The Kim Scott Walwyn Prize

On Wednesday 20th May this years’ winner of the Kim Scott Walwyn Prize was announced to a room buzzing with publishing talent at the Free Word Centre in Clerkenwell.  The prize is in its 10th year and was set up  in the memory of the inspirational Publishing Director Kim Scott Walwyn. It is managed by the Prize Committee and Book Trust and is run in partnership with the Society of Young Publishers and the Publishing Training Centre. The award was originally founded to recognise women who had made an exceptional contribution to the industry and attracted nominations from high level professionals, with past winners including Lynette Owen and Claire Alexander. However, in more recent years the focus has shifted to the rising talent within publishing and to qualify for entry you must have no more than 7 years’ publishing experience.  The Kim Scott Walwyn prize is an important opportunity to recognise and encourage women who are demonstrating outstanding potential early in their careers and although there is always controversy surrounding awards that are aimed at a specific gender, race or demographic, until equality of the sexes is achieved in employment, this prize remains relevant.

Keynote speaker, Kate Mosse, firmly validated the importance of the prize, particularly as it is open to self-nominations.  She encouraged the audience to do things to make things happen and asserted that it is not unladylike or vulgar to promote yourself and women need to become more comfortable with being self-confident.  She urged us to understand that in celebrating your own achievements you can help other people.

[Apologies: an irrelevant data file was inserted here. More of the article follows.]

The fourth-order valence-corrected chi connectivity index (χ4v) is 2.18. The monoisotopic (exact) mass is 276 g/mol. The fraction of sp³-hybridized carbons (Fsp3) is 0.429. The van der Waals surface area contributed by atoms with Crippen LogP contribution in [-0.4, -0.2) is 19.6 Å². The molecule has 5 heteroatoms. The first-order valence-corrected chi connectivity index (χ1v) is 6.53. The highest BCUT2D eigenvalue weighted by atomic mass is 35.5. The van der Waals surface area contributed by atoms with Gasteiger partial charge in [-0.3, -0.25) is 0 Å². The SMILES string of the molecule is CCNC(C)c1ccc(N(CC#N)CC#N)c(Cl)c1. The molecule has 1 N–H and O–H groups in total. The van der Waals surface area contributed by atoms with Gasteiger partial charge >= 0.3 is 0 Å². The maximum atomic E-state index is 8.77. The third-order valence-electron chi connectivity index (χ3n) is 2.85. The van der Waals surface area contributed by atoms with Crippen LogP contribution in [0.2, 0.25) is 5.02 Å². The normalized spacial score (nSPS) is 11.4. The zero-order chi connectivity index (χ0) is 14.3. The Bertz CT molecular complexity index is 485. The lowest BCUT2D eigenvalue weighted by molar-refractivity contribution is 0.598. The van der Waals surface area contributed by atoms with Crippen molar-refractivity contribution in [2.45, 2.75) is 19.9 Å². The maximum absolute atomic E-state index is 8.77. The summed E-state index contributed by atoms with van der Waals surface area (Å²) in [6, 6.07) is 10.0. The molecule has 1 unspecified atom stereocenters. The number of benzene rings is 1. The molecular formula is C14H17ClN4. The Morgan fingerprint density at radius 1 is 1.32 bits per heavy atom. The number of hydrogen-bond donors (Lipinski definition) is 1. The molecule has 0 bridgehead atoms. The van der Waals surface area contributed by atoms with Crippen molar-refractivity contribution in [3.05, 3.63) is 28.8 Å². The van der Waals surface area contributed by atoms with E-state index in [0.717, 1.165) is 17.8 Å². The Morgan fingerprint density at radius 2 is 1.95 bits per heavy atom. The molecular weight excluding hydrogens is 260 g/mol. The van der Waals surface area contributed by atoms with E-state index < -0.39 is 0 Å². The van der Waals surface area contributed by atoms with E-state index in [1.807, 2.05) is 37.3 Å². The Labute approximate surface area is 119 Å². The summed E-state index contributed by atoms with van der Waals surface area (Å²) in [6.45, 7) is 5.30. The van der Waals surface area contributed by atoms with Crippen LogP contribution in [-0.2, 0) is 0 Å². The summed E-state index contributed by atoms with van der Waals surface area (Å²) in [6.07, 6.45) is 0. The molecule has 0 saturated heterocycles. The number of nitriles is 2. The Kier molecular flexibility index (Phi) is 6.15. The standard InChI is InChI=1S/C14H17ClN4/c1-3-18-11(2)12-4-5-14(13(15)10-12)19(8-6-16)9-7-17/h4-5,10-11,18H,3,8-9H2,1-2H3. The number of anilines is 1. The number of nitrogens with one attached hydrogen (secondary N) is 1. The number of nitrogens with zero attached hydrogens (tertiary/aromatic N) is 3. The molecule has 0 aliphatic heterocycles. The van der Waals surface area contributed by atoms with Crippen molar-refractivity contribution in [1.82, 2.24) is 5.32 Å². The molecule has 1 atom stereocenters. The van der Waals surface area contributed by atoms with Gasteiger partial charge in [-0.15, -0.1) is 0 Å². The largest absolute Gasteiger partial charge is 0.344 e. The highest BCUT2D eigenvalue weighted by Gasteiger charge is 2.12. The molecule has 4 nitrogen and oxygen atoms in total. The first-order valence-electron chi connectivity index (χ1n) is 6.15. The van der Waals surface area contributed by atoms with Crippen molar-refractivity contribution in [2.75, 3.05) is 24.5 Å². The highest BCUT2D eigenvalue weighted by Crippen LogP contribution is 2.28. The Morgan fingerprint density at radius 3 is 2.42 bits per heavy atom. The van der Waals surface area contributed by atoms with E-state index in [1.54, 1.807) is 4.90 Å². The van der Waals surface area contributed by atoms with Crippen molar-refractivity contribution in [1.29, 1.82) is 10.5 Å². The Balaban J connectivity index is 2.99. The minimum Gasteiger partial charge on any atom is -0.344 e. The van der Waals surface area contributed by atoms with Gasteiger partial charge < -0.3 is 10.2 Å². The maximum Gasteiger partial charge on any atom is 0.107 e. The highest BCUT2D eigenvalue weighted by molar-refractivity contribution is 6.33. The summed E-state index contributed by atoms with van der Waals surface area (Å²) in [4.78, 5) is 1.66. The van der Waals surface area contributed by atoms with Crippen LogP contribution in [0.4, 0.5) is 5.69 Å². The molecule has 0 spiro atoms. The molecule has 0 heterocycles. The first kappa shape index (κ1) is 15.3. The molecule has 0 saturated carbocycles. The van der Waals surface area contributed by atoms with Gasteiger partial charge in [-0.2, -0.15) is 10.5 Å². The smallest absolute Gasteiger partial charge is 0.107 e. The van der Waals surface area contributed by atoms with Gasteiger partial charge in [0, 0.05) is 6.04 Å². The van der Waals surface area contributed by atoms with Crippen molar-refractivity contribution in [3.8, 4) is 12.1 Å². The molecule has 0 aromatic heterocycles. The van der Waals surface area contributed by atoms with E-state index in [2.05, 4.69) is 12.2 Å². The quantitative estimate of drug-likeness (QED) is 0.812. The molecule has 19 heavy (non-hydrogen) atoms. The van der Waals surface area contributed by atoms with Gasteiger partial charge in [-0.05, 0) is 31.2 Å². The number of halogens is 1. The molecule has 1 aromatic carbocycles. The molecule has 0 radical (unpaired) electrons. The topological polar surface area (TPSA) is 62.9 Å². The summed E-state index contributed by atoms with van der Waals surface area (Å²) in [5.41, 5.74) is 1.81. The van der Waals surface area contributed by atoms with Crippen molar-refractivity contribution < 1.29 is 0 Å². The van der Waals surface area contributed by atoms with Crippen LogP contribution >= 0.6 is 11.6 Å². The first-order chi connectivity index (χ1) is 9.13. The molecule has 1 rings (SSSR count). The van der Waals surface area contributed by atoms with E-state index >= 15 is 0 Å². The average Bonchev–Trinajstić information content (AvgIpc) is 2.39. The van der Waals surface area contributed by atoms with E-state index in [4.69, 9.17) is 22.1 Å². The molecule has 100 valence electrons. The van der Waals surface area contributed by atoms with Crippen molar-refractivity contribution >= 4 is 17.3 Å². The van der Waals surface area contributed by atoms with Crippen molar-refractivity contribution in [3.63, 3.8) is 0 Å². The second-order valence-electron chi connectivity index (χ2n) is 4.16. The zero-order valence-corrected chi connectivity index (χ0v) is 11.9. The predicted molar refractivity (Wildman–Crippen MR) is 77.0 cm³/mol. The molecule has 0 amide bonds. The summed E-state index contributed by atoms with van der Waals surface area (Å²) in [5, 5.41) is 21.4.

Kate Mosse

Mosse, who was one of the founders of the Orange Prize for women’s fiction (now the Bailey’s Women’s Prize for Fiction ) is clearly passionate about women and minority groups gaining a stronger voice in the higher echelons of publishing and literature and believes  “we are better with a plurality of voices”.  Whilst clear that she doesn’t feel the publishing industry is diverse enough and needs to learn and be better, Mosse did credit the industry as being one, by nature of what it does, in which we feel that our voice counts. Mosse’s speech was both a rallying cry and a valedictory statement for minority prizes. She left us with the comparison that without literary prizes world changing books of quality might not continue to be published and without prizes for women and other minorities, the equality and diversity of the workforce, which is key to growing a stronger industry, might not be achieved.

The 2015 shortlist was certainly diverse with entrants from different disciplines and sectors: from production in scientific publishing through to children’s books commissioning and a literary agent who came to publishing as a second career.

Congratulations to the five shortlisted entrants (listed below) who were all worthy of the award and a big well done to this year’s winner Rebecca Lewis-Oakes.

Shortlist for the 2015 Kim Scott Walwyn Prize

  • Brianna Corbett – Production Archivist, Taylor & Francis Group
  • Rebecca Lewis-Oakes – Editor, Puffin Books
  • Anna James – Books News and Media Editor, The Bookseller
  • Nisha Doshi – Senior Commissioning Editor, Cambridge University Press
  • Jo Unwin – Literary Agent, Jo Unwin Literary Agency

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